Backports to 1.1.1 and what is allowed

Benjamin Kaduk kaduk at
Wed Jun 17 03:43:35 UTC 2020

On Tue, Jun 16, 2020 at 02:03:58PM +0100, Matt Caswell wrote:
> PR 11188 proposes to backport a series of s390x patches to the 1.1.1
> branch. IIUC it includes performance improvements as well as support for
> new hardware instructions.
> I think we need to have a much clearer and more explicit policy about
> exactly what is allowed to be backported to a stable branch. For example
> PR #11968 was a significant recent PR that backported AES CTR-DRBG
> performance improvements to the 1.1.1 branch and was allowed (should it
> have been?).

I am happy to see 11968 landed; some informal testing that I hope to make
more formal soon seems to show a ~20% slowdown/regression for large RNG
requests going from 1.1.1d to 1.1.g, and 11968 provided substantially more
significant of a speedup (again, very informal testing, though).

In this case you could say that the "bug" is that we're only calling AES on
a block at a time despite having much more effective backends available for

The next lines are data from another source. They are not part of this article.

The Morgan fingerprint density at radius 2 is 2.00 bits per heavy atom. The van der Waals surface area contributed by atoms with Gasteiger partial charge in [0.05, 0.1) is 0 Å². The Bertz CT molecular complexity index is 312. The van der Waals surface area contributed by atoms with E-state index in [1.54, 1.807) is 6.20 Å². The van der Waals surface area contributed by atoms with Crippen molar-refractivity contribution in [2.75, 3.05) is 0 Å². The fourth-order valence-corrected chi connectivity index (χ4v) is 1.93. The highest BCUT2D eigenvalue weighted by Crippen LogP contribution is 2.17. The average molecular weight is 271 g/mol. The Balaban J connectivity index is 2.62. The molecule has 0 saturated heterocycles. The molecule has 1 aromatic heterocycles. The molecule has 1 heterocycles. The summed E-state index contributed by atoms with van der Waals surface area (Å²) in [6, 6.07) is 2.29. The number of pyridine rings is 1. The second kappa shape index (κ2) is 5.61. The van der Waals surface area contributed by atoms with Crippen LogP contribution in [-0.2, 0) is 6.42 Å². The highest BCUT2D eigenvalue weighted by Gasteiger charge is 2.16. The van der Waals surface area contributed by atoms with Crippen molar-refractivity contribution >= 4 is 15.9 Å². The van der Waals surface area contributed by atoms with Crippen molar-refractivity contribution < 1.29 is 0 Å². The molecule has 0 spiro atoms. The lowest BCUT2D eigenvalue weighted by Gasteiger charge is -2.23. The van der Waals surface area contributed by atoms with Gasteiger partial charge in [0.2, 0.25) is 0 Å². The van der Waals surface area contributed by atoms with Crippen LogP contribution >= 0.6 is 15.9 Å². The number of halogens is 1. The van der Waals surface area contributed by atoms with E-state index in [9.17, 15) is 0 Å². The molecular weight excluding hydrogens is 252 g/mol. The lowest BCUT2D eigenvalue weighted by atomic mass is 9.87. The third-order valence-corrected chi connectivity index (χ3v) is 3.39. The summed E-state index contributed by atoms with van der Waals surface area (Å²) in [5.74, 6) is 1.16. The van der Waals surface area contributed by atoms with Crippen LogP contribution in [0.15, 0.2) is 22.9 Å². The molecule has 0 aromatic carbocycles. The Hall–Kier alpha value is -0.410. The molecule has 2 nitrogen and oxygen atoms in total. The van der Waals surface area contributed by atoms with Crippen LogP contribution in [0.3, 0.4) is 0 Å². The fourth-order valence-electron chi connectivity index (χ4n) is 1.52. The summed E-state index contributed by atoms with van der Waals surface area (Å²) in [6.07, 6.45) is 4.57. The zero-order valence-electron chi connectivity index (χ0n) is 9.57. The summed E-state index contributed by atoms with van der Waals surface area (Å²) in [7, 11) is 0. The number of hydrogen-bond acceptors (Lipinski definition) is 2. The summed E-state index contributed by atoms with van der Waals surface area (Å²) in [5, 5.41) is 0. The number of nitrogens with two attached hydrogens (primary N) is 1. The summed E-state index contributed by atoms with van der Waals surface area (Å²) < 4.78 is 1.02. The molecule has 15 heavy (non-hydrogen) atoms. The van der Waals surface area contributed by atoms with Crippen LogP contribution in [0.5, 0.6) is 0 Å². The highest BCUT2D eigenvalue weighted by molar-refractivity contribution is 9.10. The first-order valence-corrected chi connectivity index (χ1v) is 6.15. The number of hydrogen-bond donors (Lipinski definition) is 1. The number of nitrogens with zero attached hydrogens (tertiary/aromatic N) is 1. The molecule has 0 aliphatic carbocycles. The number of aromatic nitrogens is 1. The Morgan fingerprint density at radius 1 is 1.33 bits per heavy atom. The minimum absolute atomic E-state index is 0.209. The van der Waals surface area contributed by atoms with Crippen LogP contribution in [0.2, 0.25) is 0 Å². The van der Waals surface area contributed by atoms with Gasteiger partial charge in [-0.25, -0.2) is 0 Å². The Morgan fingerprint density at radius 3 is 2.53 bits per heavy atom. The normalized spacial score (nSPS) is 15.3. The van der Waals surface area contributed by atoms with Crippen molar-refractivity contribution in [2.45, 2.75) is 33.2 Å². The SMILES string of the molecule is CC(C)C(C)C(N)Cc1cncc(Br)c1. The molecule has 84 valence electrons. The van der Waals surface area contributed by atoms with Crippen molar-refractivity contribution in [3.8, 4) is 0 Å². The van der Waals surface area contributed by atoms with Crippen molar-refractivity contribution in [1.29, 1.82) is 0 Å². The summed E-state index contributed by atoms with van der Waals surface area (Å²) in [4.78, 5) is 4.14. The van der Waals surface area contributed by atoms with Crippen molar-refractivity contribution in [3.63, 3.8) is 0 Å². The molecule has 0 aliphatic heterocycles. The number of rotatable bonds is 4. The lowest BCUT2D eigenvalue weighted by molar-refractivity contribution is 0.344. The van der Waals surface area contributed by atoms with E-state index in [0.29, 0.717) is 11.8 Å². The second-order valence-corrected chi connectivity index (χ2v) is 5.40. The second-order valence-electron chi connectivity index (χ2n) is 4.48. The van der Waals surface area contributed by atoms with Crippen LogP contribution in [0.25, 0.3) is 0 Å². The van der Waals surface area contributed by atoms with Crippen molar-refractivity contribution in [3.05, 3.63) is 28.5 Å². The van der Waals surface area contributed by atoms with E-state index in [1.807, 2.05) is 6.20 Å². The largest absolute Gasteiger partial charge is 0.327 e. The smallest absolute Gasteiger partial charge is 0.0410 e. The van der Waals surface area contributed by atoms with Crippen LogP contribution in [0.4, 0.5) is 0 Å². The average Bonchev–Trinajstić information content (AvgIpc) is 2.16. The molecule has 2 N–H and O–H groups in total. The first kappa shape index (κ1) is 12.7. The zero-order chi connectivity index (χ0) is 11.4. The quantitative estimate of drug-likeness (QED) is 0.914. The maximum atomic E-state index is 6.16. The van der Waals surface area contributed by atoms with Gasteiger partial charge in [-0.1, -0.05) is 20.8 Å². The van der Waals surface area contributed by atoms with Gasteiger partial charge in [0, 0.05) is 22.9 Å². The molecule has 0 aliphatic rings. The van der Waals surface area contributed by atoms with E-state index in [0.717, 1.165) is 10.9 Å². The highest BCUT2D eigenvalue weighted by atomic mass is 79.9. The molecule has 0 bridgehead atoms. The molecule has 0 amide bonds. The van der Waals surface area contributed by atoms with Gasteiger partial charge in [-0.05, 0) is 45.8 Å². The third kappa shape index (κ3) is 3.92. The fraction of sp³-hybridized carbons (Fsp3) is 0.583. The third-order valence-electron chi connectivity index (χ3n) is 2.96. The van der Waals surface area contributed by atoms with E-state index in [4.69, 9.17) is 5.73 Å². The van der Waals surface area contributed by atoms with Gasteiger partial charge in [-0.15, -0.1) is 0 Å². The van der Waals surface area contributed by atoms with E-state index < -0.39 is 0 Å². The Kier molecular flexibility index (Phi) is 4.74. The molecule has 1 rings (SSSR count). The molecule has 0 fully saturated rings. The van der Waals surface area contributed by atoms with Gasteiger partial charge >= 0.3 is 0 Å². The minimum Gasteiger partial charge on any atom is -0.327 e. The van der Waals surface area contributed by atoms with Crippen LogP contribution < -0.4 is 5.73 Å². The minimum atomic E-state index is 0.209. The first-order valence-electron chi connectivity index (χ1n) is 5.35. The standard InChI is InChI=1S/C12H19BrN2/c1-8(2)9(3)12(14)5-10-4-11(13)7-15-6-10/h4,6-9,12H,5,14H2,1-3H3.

multi-block calls.

> We have always said that the stable releases should only receive bug and
> security fixes. Performance improvements have been a bit of a grey area,
> e.g. a few lines of code that significantly improves the performance of
> a particular algorithm or codepath could reasonably be justified as
> "fixing a performance bug". OTOH bringing in whole new files of
> assembler seems to go way beyond that definition.

There's probably some semi-subtle distinction to make along the lines of
"making the algorithm more efficient" vs "using a new algorithm, that
happens to run faster", with the latter counting as a feature.

> However, when I tried to find a reference to the policy which says
> exactly what we are allowed to backport I could find one. Do we have
> such a thing?
> In any case I think we should develop a much more explicit policy that
> will enable us to decide whether PRs such as 11188 are reasonable or
> not. See for example Ubuntu's Stable Release Updates policy:

I agree that having something written down will be very useful, even if
just as a fixed benchmark against which to think about how exceptional any
given "exception case" is where we want to deviate from it.


> Matt

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